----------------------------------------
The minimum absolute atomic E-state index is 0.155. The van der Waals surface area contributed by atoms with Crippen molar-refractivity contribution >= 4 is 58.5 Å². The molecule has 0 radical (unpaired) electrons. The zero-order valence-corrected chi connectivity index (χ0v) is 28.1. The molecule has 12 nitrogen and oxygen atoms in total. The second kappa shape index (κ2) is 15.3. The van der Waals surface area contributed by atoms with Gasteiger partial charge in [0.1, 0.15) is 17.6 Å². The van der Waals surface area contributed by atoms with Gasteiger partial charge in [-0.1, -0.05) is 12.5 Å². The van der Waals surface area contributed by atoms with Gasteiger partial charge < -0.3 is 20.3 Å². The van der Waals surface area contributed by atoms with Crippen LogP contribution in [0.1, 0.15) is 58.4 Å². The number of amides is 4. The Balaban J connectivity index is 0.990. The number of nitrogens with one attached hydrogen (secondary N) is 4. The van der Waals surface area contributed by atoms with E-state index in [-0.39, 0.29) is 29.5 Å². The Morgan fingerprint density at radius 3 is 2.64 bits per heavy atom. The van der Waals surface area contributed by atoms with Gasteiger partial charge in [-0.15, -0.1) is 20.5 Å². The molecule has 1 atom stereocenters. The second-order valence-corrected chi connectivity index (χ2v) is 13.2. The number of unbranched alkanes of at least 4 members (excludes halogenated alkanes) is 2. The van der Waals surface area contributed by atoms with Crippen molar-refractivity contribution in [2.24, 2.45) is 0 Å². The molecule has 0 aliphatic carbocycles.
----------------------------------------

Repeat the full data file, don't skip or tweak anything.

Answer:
The minimum absolute atomic E-state index is 0.155. The van der Waals surface area contributed by atoms with Crippen molar-refractivity contribution >= 4 is 58.5 Å². The molecule has 0 radical (unpaired) electrons. The zero-order valence-corrected chi connectivity index (χ0v) is 28.1. The molecule has 12 nitrogen and oxygen atoms in total. The second kappa shape index (κ2) is 15.3. The van der Waals surface area contributed by atoms with Gasteiger partial charge in [0.1, 0.15) is 17.6 Å². The van der Waals surface area contributed by atoms with Gasteiger partial charge in [-0.1, -0.05) is 12.5 Å². The van der Waals surface area contributed by atoms with Gasteiger partial charge < -0.3 is 20.3 Å². The van der Waals surface area contributed by atoms with Crippen LogP contribution in [0.1, 0.15) is 58.4 Å². The number of amides is 4. The Balaban J connectivity index is 0.990. The number of nitrogens with one attached hydrogen (secondary N) is 4. The van der Waals surface area contributed by atoms with E-state index in [-0.39, 0.29) is 29.5 Å². The Morgan fingerprint density at radius 3 is 2.64 bits per heavy atom. The van der Waals surface area contributed by atoms with Gasteiger partial charge in [-0.15, -0.1) is 20.5 Å². The molecule has 1 atom stereocenters. The second-order valence-corrected chi connectivity index (χ2v) is 13.2. The number of unbranched alkanes of at least 4 members (excludes halogenated alkanes) is 2. The van der Waals surface area contributed by atoms with Crippen molar-refractivity contribution in [2.24, 2.45) is 0 Å². The molecule has 0 aliphatic carbocycles.